Poor Samsung. Some of their marketing attempts backfire spectacularly, especially when they attempt to court celebrities. Not long ago we saw how Ellen DeGeneres was using her iPhone backstage despite her highly televised Samsung selfie at the Oscars, and now we find (via 9to5Mac) that LeBron James, Samsung's spokesman for its Galaxy Note line, fire off a tweet expressing his anguish that the phone erased all his data.
CarPlay was one of the biggest stories of the week, so all the revving of tech engines weren't just for tracking down the supposed founder of Bitcoin. But did you hear any of the news over the sounds of engines? In case you missed it, we've got you covered in this week's wrap up.
If you were watching the Oscars last night, you probably noticed Ellen DeGeneres using a Samsung Galaxy Note onstage. Indeed, it was kind of hard to miss. Samsung's presence was everywhere last night, whether it was in the commercials or during DeGeneres' "blurry" selfie taken with Samsung's "mini tablet" smartphone. Behind the scenes, however, there was a another story. Aside from the scripted Galaxy Note event, DeGeneres was using her iPhone to send tweets all through the night.
I could write a month's worth of columns on my distaste for Samsung. From its petty Apple-bashing ads to its shameless and slavish implementation of every good idea it sees, Samsung is unapologetically unoriginal, slapping its name on anything it thinks can make a buck. Many of its products have no discernible value, often created to fill a seemingly underserved niche and sold to unsuspecting consumers who think they're getting something better than they are: cheap, compromised smartphones with crippled processors, low-resolution screens, and tiny batteries that force consumers into decisions they regret for the majority of their 24-month contract.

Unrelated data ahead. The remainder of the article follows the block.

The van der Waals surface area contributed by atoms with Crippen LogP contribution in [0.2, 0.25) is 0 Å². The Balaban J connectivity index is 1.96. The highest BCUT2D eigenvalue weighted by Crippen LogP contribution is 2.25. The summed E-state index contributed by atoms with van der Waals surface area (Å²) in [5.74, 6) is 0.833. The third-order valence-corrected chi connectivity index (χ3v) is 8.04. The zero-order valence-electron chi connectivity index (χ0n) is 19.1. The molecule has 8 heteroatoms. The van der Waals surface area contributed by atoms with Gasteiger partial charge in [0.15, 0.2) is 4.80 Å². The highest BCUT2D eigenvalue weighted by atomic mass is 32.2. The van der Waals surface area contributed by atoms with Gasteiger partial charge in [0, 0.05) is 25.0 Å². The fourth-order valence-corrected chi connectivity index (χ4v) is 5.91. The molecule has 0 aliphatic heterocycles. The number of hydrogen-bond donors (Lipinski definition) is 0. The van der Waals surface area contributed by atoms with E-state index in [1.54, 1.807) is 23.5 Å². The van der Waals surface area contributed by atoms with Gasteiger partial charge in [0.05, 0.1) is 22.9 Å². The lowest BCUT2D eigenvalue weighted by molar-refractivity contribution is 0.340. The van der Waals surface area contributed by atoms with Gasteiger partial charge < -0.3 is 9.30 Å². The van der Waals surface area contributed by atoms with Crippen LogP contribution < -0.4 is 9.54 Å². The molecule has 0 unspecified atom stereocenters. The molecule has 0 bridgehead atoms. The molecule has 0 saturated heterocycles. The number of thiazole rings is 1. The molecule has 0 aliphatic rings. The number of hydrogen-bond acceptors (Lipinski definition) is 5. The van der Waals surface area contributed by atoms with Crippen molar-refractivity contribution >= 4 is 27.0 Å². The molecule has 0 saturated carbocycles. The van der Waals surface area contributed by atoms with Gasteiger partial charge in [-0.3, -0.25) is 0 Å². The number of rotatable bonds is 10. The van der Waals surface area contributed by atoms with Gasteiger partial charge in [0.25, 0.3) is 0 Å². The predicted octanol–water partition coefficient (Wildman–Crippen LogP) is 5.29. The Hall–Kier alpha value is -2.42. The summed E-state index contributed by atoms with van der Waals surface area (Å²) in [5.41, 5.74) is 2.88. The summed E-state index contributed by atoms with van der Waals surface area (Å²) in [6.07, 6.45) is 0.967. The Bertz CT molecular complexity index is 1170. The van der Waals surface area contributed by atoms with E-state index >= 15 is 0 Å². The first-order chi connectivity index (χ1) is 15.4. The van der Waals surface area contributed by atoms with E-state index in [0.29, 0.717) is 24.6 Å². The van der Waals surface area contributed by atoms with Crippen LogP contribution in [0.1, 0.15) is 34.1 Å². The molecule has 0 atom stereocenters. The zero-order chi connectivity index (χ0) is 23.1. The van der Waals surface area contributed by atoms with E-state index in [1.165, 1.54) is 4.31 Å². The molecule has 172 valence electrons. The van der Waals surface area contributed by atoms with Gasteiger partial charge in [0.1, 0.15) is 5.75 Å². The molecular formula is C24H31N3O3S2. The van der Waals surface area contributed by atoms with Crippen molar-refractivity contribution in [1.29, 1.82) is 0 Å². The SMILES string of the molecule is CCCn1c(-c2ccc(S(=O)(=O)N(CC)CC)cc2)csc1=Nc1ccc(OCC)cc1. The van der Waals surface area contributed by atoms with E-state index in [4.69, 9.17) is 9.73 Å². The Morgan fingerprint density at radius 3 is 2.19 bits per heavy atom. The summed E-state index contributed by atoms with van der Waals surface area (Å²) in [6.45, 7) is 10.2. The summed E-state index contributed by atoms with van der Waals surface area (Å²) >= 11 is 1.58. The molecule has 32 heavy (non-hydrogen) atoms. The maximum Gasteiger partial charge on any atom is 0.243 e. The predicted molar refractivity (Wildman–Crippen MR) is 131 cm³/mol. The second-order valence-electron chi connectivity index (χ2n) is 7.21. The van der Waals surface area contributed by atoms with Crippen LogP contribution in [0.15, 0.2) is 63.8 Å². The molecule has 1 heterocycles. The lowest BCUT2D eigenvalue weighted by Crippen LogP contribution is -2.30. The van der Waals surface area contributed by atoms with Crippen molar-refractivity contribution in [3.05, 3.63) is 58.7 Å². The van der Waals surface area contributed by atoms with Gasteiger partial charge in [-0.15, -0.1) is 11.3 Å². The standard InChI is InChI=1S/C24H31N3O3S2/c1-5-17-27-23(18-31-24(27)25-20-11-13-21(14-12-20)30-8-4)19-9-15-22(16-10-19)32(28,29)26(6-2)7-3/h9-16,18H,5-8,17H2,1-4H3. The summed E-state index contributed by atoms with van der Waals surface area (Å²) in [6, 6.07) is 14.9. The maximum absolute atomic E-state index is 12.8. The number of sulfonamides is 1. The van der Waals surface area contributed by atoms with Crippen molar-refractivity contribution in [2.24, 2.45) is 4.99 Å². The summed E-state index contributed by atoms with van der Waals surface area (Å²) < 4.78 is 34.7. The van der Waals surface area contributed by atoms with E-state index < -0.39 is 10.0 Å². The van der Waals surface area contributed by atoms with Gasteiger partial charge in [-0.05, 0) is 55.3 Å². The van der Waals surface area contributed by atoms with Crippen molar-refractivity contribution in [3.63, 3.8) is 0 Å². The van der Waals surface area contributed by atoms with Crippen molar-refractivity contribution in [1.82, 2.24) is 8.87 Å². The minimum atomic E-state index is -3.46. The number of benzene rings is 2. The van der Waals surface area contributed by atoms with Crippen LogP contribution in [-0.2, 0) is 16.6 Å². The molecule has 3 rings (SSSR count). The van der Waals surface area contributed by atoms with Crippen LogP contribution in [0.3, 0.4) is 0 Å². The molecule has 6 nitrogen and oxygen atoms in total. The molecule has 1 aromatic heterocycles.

Samsung's on the verge of releasing its newest smartphone, and Apple aficionados might find that some of its rumored features sound a little familiar. As SamMobile reports (via 9to5Mac), the Galaxy S5 (if that's not similar enough for you) will embed a fingerprint sensor in the device's home button, much as with the iPhone 5s. That's a stark departure from earlier rumors that the sensor would be embedded in the screen itself.
Steve Jobs famously refused to look back, always keeping his eye focused on the future -- but the return of the discontinued iPhone 4 in a trio of emerging markets indicates the new Apple may be taking a different approach.
In case you missed it, Apple has now added a behind-the-scenes video to its 1.24.14 promotional page, which none other than marketing VP Phil Schiller announced in a tweet Monday night. Now Mac fans can get a peek at how Apple managed to distill more than 70 hours of iPhone 5s video footage shot across five continents into a minute-and-a-half-long commercial — and that's not all that made news on Monday, so read on...
Once again, Apple served up some impressive numbers during its quarterly earnings report on Monday, only to have investors back off and critics paint a bleak picture for the iPhone maker. Perhaps the only truly sad news was CEO Tim Cook's comments about "declining business" with the iPod, which took a year-over-year nose dive after hitting its peak back in 2008. Hey Tim: Please don't kill our iPod classic! Some of us prefer to have our entire library in the palm of our hands...
Happy Macintosh release date! Well, what have we here? Rumors? Really? Already? Well, I guess the new year wouldn't be complete with rumors and speculation about the iPhone 6 and every single Apple product out there, but, really, we've only had the 5S for what? Barely more than two months. You people are insatiable. Well, then, let's dig into these juicy new handset rumors and see what's what.